The Accommodation of the Shari'a within Western Legal Systems
|dc.identifier.citation||Aroney, Nicholas and Ahdar, Rex (2012) The accommodation of the Shari'a within Western legal systems. Rutgers Journal of Law and Religion, 13 2: 387-413.||en_NZ|
|dc.description.abstract||Most Western countries today are grappling with the question whether Islamic law, the Shari’a, should somehow be recognized and incorporated into their domestic legal systems. The issue is highly complex and controversial, for it involves not only questions of law and politics, but also of religion, culture and history. Hardly a week goes by without a controversy erupting over some aspect of Muslim ritual, symbolism, belief or practice, whether it be the ban on the public wearing of the burqa and niqab in France, allegedly offensive comments toward a Muslim woman by a guest-house proprietor in the United Kingdom, the establishment of a mosque and community centre near the site of the World Trade Centre in New York, a Muslim cleric in Melbourne who reportedly instructed his male married followers to hit and force sex on their disobedient wives, the consumption of halal meat in New Zealand prisons, or the murder of Westerners in Afghanistan following the burning of a Qur’an in Florida by an American pastor, Terry Jones.||en_NZ|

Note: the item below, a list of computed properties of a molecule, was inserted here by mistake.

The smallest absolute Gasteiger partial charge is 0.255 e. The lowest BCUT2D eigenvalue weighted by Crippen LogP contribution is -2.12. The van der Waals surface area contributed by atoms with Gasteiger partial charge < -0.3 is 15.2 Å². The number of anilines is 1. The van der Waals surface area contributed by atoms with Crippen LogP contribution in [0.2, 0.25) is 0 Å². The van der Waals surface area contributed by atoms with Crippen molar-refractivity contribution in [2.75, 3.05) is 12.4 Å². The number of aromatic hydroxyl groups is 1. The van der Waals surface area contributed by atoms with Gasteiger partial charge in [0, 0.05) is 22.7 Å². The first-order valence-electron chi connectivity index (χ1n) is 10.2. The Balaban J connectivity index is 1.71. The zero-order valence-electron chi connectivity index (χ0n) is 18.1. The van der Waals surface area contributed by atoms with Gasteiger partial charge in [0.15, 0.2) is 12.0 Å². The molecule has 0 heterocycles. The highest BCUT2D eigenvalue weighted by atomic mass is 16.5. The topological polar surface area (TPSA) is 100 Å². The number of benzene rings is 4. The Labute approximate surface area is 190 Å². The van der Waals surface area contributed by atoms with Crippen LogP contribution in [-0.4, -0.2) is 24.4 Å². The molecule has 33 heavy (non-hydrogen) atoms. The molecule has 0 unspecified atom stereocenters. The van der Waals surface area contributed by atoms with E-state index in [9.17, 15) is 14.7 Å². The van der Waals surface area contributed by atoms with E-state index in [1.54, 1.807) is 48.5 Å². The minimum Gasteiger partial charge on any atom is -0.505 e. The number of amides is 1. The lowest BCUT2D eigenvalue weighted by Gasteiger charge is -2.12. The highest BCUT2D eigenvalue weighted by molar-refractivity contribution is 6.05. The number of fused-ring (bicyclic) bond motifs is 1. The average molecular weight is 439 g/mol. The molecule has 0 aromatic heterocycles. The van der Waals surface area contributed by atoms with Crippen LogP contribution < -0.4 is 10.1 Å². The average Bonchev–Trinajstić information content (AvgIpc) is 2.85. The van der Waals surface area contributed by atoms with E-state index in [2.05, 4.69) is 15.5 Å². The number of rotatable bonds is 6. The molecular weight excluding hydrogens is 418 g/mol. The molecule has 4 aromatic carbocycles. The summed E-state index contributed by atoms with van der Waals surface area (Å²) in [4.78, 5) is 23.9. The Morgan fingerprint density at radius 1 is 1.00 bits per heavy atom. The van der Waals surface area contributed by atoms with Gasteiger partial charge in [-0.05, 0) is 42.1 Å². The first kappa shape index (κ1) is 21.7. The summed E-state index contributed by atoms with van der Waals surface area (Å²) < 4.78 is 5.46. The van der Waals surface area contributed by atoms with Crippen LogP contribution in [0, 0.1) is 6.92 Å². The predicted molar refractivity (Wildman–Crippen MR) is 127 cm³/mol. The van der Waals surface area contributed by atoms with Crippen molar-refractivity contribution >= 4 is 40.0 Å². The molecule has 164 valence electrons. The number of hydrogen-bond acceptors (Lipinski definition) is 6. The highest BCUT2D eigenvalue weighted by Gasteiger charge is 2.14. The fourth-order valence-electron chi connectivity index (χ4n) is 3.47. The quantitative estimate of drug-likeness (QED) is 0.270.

|dc.publisher||Rutgers Law School||en_NZ|
|dc.relation.ispartof||Rutgers Journal of Law and Religion||en_NZ|
|dc.title||The Accommodation of the Shari'a within Western Legal Systems||en_NZ|
|otago.school||University of Otago Faculty of Law||en_NZ|
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